Apple appears to be one of the few companies willing to play ball with the US government’s proposed surveillance and security rules, with CEOs of Facebook, Microsoft and Google conspicuously absent from an Obama-led industry event.
Revelations by ex-NSA whistleblower Edward Snowden that the US gathers intelligence from social networks, e-commerce systems and other websites not caused an international outcry over consumer privacy.
Rather than scale back surveillance, the Obama administration is insisting that companies and websites that routinely collect customer data or facilitate communications and transactions between individuals will have to make this information available to the NSA. Plans announced at the summit show that the government is reluctant to tell companies how this data will be stored or used, making it a hard sell to their customers.
Implications for the business community are severe. Many tech entrepreneurs are fearful that foreign companies will turn down partnerships if they are unable to show their own governments that they are adhering to national privacy laws. Some may even find that they are deemed to be national security risks in their own country by facilitating US spying. Whether or not there is basis in these fears, the uncertainty hardly makes the US (or the UK, which is following similar measures) an attractive option for overseas investors in online tech.
Since payment innovators typically operated across national borders, and often in partnership with companies overseas, they are likely to be hardest hit.
The unpopularity of the US rhetoric was demonstrated in the fact that Microsoft CEO Satya Nadella, Facebook founder Mark Zuckerberg, Larry Page of Google CEO and Yahoo CEO Marissa Mayer all avoided the security and customer protection summit, despite its high profile, in what is thought to be a silent protest.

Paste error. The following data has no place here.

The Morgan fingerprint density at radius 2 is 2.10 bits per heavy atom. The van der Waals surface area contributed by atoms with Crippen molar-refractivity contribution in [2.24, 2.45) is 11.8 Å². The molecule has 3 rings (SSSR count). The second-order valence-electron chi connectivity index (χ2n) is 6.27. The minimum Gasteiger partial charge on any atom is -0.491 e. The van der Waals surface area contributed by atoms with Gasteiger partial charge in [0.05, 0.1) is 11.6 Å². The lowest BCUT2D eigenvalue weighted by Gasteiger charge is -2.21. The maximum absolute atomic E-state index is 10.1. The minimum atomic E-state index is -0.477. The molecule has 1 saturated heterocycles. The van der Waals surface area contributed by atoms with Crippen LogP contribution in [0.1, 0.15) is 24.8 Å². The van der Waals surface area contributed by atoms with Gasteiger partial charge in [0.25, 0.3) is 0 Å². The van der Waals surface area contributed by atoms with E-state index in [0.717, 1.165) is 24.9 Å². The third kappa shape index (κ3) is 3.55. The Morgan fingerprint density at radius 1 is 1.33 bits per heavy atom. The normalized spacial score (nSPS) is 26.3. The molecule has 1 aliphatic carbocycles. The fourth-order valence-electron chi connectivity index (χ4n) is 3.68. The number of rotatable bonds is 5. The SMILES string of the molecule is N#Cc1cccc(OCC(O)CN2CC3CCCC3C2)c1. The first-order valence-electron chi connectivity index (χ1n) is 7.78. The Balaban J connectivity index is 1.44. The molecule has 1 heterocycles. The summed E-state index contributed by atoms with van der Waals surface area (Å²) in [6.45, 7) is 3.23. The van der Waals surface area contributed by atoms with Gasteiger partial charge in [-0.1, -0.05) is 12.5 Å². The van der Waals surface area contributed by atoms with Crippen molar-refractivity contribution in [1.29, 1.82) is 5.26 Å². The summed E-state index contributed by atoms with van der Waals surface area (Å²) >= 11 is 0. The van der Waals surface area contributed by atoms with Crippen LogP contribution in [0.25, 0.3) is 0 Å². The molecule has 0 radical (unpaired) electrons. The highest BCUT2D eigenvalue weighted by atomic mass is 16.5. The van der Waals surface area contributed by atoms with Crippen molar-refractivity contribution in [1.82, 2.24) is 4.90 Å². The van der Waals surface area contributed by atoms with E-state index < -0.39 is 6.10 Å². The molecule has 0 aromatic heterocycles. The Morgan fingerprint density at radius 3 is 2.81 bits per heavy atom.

However, while Apple is also opposed to the measures, CEO Tim Cook did attend the summit and said that the company would partner with the federal government in order to gain traction for Apple Pay.
According to IT Portal, Apple Pay’s payment system “will be integrated into Social Security and veterans’ benefits cards in the future and there are also plans to make it a payment method for entry into national parks.”
Digital payments giant ACI Worldwide is teaming up with VocaLink for real-time payments infrastructure.
Fresh from its $4.5bn IPO, Nordic payments processor Nets has picked Spire as its partner to help with the physical roll out of mobile payments for Dankort customers.
It seems laptops are about to catch the biometric fever as PayPal, Intel, Lenovo and Synaptics are collaborating to introduce FIDO-enabled embedded fingerprint solution to PCs.
Mastercard is working with Stripe to expedite the payment process for American sellers on the latter's marketplaces using the instant payouts feature from Stripe.